More than a third (36%) said they did not even know what product placement was, but 73% admitted to having seen product placement in US TV shows and films – 17% "all the time", 40% "just occasionally" and 16% "rarely".
As far as the UK was concerned, 50% were indifferent to the introduction of product placement.
Under a quarter (23%) thought its introduction was negative, 7% said it was "very bad" and just 14% regarded it as positive.
Of those who had noticed product placement "all the time", 34% considered it to be negative.
Seven-tenths (70%) of respondents said their perceptions of a brand would not change if they saw it on a TV show or film.
Adele Gritten, head of media consulting at YouGov, said: "What, where, when and how product messages are placed will be key, and marketers need to be cautious of alienating, rather than attracting, potential brand advocates, and of overt intrusion into the viewing experience.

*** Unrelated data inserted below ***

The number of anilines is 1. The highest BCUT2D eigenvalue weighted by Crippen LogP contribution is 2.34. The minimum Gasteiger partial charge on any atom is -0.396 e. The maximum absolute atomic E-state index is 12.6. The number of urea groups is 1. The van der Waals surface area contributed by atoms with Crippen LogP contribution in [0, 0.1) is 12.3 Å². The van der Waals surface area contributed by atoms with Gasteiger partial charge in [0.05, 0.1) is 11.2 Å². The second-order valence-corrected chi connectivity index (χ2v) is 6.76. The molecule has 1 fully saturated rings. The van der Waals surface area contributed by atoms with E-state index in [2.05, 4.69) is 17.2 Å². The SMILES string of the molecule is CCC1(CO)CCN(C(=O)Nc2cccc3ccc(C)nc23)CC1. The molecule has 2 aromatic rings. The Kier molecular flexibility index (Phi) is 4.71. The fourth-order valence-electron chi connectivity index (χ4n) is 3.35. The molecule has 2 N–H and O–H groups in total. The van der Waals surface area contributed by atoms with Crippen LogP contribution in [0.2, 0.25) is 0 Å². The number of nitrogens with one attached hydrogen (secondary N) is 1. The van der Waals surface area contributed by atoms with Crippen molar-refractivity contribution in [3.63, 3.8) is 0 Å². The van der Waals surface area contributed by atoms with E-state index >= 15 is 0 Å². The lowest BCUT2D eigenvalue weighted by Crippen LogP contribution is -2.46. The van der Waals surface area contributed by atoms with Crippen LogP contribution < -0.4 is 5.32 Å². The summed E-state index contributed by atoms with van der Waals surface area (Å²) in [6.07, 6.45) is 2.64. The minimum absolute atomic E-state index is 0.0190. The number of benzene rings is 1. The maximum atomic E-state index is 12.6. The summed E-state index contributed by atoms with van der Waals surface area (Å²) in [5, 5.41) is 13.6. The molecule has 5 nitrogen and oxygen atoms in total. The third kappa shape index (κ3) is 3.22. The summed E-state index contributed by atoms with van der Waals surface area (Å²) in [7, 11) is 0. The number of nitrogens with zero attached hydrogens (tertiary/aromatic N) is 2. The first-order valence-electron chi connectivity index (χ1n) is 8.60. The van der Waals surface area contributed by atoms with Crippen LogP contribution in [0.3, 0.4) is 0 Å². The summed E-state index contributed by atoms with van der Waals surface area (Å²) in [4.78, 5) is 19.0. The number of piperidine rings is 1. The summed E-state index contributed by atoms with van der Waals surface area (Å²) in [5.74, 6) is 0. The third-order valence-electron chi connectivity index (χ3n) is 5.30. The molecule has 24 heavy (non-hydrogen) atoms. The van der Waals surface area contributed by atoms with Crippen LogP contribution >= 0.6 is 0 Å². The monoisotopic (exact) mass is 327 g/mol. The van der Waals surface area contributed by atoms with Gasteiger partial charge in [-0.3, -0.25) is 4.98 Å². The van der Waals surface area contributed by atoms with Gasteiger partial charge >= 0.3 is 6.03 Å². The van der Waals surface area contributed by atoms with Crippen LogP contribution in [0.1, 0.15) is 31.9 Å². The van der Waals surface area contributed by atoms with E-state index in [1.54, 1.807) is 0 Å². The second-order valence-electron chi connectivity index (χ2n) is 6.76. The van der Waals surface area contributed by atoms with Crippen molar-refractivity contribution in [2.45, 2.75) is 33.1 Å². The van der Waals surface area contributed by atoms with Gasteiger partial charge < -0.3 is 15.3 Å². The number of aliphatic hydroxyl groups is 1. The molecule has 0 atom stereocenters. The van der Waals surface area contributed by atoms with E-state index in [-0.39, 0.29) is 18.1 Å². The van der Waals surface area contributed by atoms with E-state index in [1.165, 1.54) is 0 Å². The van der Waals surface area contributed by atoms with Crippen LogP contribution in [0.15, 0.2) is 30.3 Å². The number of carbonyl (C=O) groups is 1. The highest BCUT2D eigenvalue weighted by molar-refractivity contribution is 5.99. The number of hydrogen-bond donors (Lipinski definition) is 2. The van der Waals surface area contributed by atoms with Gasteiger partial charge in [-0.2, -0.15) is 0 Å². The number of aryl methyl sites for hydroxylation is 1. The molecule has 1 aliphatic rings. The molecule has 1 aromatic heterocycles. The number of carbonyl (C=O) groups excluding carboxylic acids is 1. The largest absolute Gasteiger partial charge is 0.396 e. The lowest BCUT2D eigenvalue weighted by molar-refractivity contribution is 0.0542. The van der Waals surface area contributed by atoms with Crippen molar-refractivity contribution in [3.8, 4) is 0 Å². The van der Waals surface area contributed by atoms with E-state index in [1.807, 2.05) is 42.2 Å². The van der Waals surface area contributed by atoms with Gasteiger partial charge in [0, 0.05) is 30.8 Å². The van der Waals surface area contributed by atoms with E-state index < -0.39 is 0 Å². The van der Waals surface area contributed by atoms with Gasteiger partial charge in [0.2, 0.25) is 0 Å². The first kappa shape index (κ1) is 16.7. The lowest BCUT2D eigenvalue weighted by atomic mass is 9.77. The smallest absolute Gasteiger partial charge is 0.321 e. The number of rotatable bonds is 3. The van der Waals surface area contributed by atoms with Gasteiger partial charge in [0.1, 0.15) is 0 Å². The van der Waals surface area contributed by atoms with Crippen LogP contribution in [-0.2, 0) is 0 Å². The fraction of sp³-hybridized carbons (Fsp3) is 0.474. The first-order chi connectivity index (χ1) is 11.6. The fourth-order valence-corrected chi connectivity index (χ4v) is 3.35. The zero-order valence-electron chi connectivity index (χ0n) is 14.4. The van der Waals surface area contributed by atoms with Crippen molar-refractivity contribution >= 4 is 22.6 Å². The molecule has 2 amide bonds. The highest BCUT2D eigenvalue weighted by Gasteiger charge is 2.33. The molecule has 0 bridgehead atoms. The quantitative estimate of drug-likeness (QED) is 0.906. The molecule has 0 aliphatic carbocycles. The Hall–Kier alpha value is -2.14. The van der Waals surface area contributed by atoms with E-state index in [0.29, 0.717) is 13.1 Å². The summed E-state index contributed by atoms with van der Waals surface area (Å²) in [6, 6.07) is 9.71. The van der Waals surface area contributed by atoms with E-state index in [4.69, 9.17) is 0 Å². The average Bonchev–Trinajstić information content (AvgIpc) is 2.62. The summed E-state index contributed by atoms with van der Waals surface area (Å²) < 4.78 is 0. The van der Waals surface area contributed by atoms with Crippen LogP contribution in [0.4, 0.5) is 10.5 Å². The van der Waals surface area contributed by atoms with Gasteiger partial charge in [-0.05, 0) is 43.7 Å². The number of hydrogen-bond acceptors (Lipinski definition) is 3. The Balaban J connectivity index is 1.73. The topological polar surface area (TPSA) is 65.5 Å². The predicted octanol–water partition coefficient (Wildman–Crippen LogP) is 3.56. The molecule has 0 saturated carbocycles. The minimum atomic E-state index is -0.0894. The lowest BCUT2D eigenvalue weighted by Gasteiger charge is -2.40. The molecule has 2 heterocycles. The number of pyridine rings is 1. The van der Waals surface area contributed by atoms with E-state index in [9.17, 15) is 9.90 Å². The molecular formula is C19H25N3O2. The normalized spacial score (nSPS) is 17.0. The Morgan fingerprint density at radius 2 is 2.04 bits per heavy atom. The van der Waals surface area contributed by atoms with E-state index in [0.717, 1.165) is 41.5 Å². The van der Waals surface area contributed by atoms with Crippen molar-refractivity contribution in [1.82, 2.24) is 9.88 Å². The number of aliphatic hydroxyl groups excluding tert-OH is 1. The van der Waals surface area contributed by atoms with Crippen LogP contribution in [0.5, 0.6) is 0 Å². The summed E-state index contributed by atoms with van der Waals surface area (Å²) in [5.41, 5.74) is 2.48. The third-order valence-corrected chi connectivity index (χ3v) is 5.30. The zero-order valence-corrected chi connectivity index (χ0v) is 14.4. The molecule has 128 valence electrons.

"However, consumers accept the commercial realities of the day and the currently planned changes are unlikely to detract from viewer enjoyment overall. Time will tell as to which brands get the correct channel/programme fit and which ones nurture the right kind of relationship with their viewers, rather than simply bombarding them."
ITV was considered the most "appropriate" channel to carry product placement, with 30% of respondents approving its use, closely followed by Dave on 29%.
MTV and Discovery were deemed the least appropriate, with just 9% and 8% respectively, in favour.
The product considered most appropriate to place was milk, cited by 39% of respondents, followed by "other foods" on 38%.
Several brands are known to be lining up to sign deals with various broadcasters, but Channel 4 and ITV are said to be cautious about opening up high-profile soaps, such as 'Coronation Street', 'Emmerdale' and 'Hollyoaks', to product-placement deals.